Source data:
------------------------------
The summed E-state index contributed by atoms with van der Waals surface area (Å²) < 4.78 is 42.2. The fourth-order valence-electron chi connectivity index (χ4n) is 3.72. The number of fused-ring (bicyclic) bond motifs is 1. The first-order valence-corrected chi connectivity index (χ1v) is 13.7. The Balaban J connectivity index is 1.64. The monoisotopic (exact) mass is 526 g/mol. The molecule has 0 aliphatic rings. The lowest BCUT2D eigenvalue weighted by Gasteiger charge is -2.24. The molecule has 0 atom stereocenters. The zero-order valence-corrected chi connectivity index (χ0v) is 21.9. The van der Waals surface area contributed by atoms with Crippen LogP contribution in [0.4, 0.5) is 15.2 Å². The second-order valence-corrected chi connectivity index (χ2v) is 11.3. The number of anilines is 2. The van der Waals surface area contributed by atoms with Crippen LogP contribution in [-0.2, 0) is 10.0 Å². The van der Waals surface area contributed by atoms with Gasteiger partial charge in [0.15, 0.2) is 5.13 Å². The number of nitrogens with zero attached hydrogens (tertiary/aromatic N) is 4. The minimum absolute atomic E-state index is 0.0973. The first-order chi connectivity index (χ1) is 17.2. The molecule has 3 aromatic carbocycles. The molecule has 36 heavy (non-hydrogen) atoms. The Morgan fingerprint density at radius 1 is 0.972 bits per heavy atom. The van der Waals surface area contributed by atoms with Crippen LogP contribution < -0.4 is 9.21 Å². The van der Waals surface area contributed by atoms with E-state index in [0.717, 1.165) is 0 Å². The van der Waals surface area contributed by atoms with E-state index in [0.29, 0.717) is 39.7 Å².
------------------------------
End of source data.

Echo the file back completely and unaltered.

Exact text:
The summed E-state index contributed by atoms with van der Waals surface area (Å²) < 4.78 is 42.2. The fourth-order valence-electron chi connectivity index (χ4n) is 3.72. The number of fused-ring (bicyclic) bond motifs is 1. The first-order valence-corrected chi connectivity index (χ1v) is 13.7. The Balaban J connectivity index is 1.64. The monoisotopic (exact) mass is 526 g/mol. The molecule has 0 aliphatic rings. The lowest BCUT2D eigenvalue weighted by Gasteiger charge is -2.24. The molecule has 0 atom stereocenters. The zero-order valence-corrected chi connectivity index (χ0v) is 21.9. The van der Waals surface area contributed by atoms with Crippen LogP contribution in [0.4, 0.5) is 15.2 Å². The second-order valence-corrected chi connectivity index (χ2v) is 11.3. The number of anilines is 2. The van der Waals surface area contributed by atoms with Crippen LogP contribution in [-0.2, 0) is 10.0 Å². The van der Waals surface area contributed by atoms with Gasteiger partial charge in [0.15, 0.2) is 5.13 Å². The number of nitrogens with zero attached hydrogens (tertiary/aromatic N) is 4. The minimum absolute atomic E-state index is 0.0973. The first-order chi connectivity index (χ1) is 17.2. The molecule has 3 aromatic carbocycles. The molecule has 36 heavy (non-hydrogen) atoms. The Morgan fingerprint density at radius 1 is 0.972 bits per heavy atom. The van der Waals surface area contributed by atoms with Crippen LogP contribution < -0.4 is 9.21 Å². The van der Waals surface area contributed by atoms with E-state index in [0.717, 1.165) is 0 Å². The van der Waals surface area contributed by atoms with E-state index in [0.29, 0.717) is 39.7 Å².